Vermeer, a merchant of paintings, did few of his own and died bankrupt. Girl With a Pearl Earring, which now has pride of place on the municipal website for Delft, was sold to settle a grocer’s bill.

 

Every creative person needs more sympathy than he is getting and more money than he has at hand or in prospect.

 

He carries on anyhow. I do mean: anyhow.

 

                   7

 

Disney’s Fantasia (1940) took fifty years to turn a profit. If Disney’s financial backers had had any way to know that, the film would not have been made. If Disney had known it, he would have kept it secret and gone ahead with production. The artistic would have been given precedence over the financial. I can see both sides of this issue. The money could have been spent on other things, and who would miss Fantasia if it had never existed? On the other hand, what is civilization for if not to bear fruit that doesn’t grow in a citrus grove? Whatever may be the cost of human ennoblement, the cost of human stagnation is greater and more disgraceful. Bless Disney and his gumption.

 

8

 

Hollywood loves the Trojan War, but not enough to depict it as it was.

 

In Helen of Troy (2003) we encounter a Marxist explanation presented as common sense. The Trojans are depriving the Greeks of access to “the spices of Byzantium.”

 

Agamemnon and Odysseus² took Troy in 1184 B.C. Byzantium was founded in 657 B.C.—half a millennium later.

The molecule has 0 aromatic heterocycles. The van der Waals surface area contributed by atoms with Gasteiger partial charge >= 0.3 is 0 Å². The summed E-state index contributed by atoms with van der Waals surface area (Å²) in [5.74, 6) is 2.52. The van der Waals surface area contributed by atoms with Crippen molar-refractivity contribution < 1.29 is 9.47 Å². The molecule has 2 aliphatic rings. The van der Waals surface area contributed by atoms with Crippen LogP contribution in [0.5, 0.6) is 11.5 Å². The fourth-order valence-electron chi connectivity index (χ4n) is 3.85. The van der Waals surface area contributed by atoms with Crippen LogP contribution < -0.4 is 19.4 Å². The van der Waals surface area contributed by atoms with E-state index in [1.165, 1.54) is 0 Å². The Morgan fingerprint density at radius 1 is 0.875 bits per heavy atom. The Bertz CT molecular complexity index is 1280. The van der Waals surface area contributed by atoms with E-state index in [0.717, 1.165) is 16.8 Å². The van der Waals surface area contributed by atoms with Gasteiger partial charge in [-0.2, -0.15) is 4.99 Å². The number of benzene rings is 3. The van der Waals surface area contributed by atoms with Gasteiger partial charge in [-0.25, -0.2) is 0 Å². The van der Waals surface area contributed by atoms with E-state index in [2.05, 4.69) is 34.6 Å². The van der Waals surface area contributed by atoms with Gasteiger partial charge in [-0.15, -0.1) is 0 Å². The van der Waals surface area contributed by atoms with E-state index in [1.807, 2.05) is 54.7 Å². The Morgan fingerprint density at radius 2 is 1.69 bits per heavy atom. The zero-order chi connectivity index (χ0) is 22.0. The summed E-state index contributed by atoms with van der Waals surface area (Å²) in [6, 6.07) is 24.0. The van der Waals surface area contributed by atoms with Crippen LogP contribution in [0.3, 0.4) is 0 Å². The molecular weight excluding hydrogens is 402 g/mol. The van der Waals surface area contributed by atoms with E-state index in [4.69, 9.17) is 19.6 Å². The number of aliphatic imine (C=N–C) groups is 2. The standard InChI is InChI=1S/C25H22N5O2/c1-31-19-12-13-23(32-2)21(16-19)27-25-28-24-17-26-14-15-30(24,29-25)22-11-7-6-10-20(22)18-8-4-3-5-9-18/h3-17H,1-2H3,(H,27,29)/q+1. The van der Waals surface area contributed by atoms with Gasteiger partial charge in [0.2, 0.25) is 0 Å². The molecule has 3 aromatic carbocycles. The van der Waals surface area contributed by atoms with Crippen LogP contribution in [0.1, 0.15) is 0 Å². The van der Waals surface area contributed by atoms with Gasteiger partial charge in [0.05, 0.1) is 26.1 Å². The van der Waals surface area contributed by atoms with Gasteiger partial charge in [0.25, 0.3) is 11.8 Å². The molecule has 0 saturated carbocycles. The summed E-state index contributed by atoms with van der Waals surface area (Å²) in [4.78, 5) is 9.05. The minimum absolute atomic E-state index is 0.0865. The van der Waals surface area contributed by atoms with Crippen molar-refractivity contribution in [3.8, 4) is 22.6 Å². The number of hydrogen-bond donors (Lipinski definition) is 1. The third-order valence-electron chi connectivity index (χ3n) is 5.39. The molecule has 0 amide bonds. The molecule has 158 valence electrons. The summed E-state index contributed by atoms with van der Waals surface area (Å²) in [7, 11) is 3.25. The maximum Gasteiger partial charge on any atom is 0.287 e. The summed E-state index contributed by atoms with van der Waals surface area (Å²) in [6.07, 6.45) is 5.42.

A scriptwriter made that mistake. An editor failed to catch it. Both collected paychecks. Both should be dragged like Hector—or sent to Cuba to harvest cane. In Marxist idiom, they are exploiters of the audience.

 

                   9

 

The writer must be very particular about his facts. (If he sets his story on another planet he can fabulate as he goes, but his tale must be coherent.)

 

Probably the hardest thing to grasp, and to keep grasping, is that what is past was once future—that is, unknown, unknowable. The temptation—historians call it presentism—is to “make it come out right” because what happened was all that could have happened. People in Priam’s time think like we do because, well, there couldn’t be any other way to think, right?

 

When you are wishing ever-so-strongly to think well of yourself—to have the right beliefs, the right attitudes, the right predictions—you have already betrayed your independence, your acuity, your canniness, and most hope for redemptive wisdom.

 

                   10

 

Mumbo-jumbo does not limit itself to places and times far away from your daily existence.

 

A writer must remove himself from his time, his place, his nearest and dearest people.³

 

What good are F/X if you don’t have a long-range reality for comparison?

 

No reality, no identity.

 

Trust no frenzy. Especially not the one on your doorstep.

 

Trust classics instead. How do you think they came to be classics?

 

 

 

          NOTES

 

 

1 See Mr. Holland’s Opus (1995).

2 Homer does not mention the Wooden Horse. The tale

   is told by Virgil.

3 See Attention Span 6 on website.